Jax was surrounded by his crew, but marauder bridges worked a little differently than your typical mining vessel. Marauders left part of humanity behind. Implementing advanced cybernetics and implants into their bodies and skeletal structure. Crew members were linked by a system they simply called “The Wire”. There were ports at each crew station where members would pull a thin wire from behind their ear and “jack in” to the ships comm ports. This created a living neural network within the ship where vocal commands were not required between crewmates and commands could be sent and received at staggering rates.
Jax analyzed the integrity of the freighters hull, sent another command through the wire, and his weapons officer unleashed another round of missiles. To his frustration, the freighter dodged once again. The pilot was clearly worth their weight in ore, but that wouldn’t matter much longer. Jax requested the missile salvo be reloaded, he’d give the cheap munitions one more shot at disabling the limping bucket of bolts, after that he’d resort to ripping it apart with a warhead if he had to. Either way he was getting some of that ore.
His weapons officer indicated that his next round of missiles were ready to fire, Jax promptly sent firing permissions and the bridges silence was broken by the hum and whoosh of missiles being fired: pure serenity for a marauder. This time, the pilot of the freighter adjusted incorrectly and to Jax’ pleasure a portion of the rockets made direct contact to the starboard side. The explosion was magnificent and satisfying. Immediate celebrations were felt across the wire as the freighters thrusters and power systems went completely dark. This was great news for the marauders, they could now dock with the vessel and recover ALL of the ore with no losses to the vacuum of space. A clean sweep. One thing that frustrated Jax was that the explosion seemed to have sent the freighter into some sort of high velocity roll. It wasn’t that big of a deal, they’d just need to calculate and match its velocity, that way they could dock without ripping both ships apart. A slight annoyance as this would take time, but a small price to pay for that cargo hold brimming with ore. They’d be heroes at the !warp lounge tonight, without a doubt. Jax ordered his pilot to calculate and match the freighters intense spin, once the two ships were spinning at the same velocity, safe docking could commence. The calculations would need to be precise, but this wouldn’t be a problem for an experienced marauder pilot with half a head full of cybernetics. Minutes seemed to tick by and Jax grew more frustrated, he reached out and prodded for an update from his pilot who indicated he was nearly done with his adjustments, Jax could see this as the freighter appeared to be spinning less, but that just meant they were spinning too but getting closer to matching its speed. Moments later, the freighter appeared to stop spinning. Jax smiled and initiated the docking sequence, the gap between the two ships began to close and the docking array extended.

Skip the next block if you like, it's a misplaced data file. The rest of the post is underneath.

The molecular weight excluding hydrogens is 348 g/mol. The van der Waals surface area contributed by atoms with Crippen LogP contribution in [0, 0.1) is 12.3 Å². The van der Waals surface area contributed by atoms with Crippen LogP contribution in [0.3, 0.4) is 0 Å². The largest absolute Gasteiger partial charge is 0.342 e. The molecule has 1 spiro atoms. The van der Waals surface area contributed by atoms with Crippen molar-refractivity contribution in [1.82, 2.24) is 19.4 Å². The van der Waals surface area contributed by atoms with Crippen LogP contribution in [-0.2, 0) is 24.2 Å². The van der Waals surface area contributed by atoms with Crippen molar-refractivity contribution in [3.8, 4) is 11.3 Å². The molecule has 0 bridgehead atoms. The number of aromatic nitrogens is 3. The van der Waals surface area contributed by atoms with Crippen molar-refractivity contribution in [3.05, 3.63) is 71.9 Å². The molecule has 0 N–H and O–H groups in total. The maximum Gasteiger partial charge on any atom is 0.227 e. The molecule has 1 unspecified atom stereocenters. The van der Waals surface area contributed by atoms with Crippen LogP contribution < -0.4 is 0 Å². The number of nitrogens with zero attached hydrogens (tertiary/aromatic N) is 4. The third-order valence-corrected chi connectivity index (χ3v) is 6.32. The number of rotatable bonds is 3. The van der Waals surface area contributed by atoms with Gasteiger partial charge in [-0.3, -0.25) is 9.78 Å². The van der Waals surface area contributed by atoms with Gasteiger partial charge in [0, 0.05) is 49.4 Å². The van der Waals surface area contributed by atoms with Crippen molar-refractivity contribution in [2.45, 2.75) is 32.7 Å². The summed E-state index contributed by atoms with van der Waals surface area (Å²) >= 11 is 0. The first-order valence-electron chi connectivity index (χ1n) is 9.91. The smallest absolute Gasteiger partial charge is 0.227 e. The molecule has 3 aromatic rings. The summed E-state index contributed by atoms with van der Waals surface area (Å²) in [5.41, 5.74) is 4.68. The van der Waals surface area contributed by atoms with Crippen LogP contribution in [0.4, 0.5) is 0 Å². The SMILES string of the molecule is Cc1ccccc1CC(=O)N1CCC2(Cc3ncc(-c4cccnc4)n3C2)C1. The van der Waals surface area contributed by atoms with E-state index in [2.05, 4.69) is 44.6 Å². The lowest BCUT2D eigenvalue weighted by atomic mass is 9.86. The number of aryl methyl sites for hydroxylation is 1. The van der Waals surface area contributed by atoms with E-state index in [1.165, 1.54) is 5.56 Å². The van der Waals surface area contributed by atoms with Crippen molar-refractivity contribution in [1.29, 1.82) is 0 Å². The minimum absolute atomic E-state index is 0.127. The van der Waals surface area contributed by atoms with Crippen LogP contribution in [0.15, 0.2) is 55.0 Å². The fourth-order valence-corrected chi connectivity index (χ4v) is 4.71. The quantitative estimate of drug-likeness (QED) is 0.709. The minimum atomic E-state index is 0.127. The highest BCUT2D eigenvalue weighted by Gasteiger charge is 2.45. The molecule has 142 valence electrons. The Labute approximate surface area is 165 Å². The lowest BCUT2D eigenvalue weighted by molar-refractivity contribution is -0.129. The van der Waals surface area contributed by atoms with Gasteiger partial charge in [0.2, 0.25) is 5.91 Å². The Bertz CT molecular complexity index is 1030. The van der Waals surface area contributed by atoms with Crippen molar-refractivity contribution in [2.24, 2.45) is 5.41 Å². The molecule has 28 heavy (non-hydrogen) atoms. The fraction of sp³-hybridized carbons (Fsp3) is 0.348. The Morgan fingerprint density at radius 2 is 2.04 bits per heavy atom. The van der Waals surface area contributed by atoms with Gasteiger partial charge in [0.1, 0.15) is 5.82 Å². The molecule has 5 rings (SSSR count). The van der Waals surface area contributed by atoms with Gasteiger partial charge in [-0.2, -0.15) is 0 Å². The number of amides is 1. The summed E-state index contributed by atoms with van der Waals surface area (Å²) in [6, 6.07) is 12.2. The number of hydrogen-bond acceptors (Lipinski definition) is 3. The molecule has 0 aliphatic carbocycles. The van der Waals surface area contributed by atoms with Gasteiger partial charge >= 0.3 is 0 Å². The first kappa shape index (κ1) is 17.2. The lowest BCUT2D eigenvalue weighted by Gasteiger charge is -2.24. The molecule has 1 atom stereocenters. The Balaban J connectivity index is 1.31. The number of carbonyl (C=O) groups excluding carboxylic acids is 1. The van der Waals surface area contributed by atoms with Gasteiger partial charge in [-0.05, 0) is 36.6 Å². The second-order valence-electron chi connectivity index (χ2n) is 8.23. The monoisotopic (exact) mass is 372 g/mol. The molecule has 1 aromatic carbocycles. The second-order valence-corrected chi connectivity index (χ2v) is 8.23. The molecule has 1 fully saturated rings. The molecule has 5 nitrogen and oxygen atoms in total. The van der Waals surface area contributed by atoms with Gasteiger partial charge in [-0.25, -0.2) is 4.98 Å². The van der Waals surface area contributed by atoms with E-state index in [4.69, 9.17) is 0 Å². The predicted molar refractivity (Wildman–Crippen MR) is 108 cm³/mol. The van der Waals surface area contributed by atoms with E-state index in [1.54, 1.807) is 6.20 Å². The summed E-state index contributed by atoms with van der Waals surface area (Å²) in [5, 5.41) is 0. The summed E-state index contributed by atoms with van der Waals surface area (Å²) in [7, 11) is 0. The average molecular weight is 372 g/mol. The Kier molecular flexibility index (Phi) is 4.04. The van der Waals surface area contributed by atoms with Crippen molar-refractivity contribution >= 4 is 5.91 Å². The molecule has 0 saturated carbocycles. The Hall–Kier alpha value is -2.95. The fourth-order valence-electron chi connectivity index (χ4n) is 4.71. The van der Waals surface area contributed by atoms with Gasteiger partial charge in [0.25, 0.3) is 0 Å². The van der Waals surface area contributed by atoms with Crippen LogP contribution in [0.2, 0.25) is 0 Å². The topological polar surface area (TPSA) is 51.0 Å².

10 meters.
8 meters.
6 meters.
Suddenly the freighter roared to life, its engines burning brighter and hotter than they had before. Jax shielded his eyes and attempted to retract the docking array, but it was too late, the freighter was barely visible on his display and well on its way to free Citadel space. Jax ripped his wire from the ship and slammed his fist onto his display panel. The realization striking him as hard as he struck the console. That damned pilot hadn’t miscalculated at all, without the impact from the missile barrage that freighter could have never executed such a roll, which in turn, bought them time…to repair. The. Damned. Ship.
Jax smashed his fist into the display unit again, this time sending sparks and shards of glass flying. He stood, took one angry glance at his crew members and, as usual, left the bridge without a word.

“Jax Ervo–” said Flam Sanct in his unusually deep and booming voice. The voices of Marauders were typically low and grumbling, an unexpected result of generations of seldomly used vocal cords after the implementation of the wire. This, however, never seemed to be an issue for Flam. He was the Brig Chief, leader of all marauders and commanding officer of the flagship battle station known as “The Brig”, when he spoke, he spoke with power and authority.
“—You stand accused, by your crewmates—” he paused and smirked behind his skull mask, noticing Jax’s disapproving glance toward his crew, who refused to meet his gaze “—former crewmates I suspect, of holding back your vessels weapons systems and allowing a mining vessel to escape with a sizable amount of ore.”